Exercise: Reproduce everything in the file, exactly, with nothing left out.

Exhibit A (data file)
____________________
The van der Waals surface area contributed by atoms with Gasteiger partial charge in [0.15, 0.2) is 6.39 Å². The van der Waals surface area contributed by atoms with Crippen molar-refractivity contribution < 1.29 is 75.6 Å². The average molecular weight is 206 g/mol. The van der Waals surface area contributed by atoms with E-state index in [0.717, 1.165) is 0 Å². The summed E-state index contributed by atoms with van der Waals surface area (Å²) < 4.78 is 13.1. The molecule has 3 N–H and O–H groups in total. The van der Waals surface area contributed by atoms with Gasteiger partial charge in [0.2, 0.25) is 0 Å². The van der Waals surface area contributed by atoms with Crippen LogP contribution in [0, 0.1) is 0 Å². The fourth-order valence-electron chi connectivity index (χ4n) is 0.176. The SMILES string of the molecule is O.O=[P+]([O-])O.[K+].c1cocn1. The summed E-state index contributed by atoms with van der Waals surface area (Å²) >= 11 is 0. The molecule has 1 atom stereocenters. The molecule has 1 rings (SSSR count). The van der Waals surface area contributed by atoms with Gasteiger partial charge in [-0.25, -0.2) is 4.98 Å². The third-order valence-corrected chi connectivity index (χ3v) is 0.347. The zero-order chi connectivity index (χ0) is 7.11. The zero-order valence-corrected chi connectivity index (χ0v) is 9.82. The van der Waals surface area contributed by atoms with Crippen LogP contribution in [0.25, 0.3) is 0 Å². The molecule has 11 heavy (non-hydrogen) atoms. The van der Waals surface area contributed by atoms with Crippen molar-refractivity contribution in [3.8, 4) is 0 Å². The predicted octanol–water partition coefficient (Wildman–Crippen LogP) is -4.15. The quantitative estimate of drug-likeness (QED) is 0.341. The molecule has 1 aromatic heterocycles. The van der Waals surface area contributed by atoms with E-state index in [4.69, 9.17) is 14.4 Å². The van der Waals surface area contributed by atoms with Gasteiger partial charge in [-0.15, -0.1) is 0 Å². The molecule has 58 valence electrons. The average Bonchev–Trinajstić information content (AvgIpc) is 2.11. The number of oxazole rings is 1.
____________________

The van der Waals surface area contributed by atoms with Gasteiger partial charge in [0.15, 0.2) is 6.39 Å². The van der Waals surface area contributed by atoms with Crippen molar-refractivity contribution < 1.29 is 75.6 Å². The average molecular weight is 206 g/mol. The van der Waals surface area contributed by atoms with E-state index in [0.717, 1.165) is 0 Å². The summed E-state index contributed by atoms with van der Waals surface area (Å²) < 4.78 is 13.1. The molecule has 3 N–H and O–H groups in total. The van der Waals surface area contributed by atoms with Gasteiger partial charge in [0.2, 0.25) is 0 Å². The van der Waals surface area contributed by atoms with Crippen LogP contribution in [0, 0.1) is 0 Å². The fourth-order valence-electron chi connectivity index (χ4n) is 0.176. The SMILES string of the molecule is O.O=[P+]([O-])O.[K+].c1cocn1. The summed E-state index contributed by atoms with van der Waals surface area (Å²) >= 11 is 0. The molecule has 1 atom stereocenters. The molecule has 1 rings (SSSR count). The van der Waals surface area contributed by atoms with Gasteiger partial charge in [-0.25, -0.2) is 4.98 Å². The third-order valence-corrected chi connectivity index (χ3v) is 0.347. The zero-order chi connectivity index (χ0) is 7.11. The zero-order valence-corrected chi connectivity index (χ0v) is 9.82. The van der Waals surface area contributed by atoms with Crippen LogP contribution in [0.25, 0.3) is 0 Å². The molecule has 11 heavy (non-hydrogen) atoms. The van der Waals surface area contributed by atoms with Crippen molar-refractivity contribution in [3.8, 4) is 0 Å². The predicted octanol–water partition coefficient (Wildman–Crippen LogP) is -4.15. The quantitative estimate of drug-likeness (QED) is 0.341. The molecule has 1 aromatic heterocycles. The van der Waals surface area contributed by atoms with E-state index in [4.69, 9.17) is 14.4 Å². The van der Waals surface area contributed by atoms with Gasteiger partial charge in [-0.15, -0.1) is 0 Å². The molecule has 58 valence electrons. The average Bonchev–Trinajstić information content (AvgIpc) is 2.11. The number of oxazole rings is 1.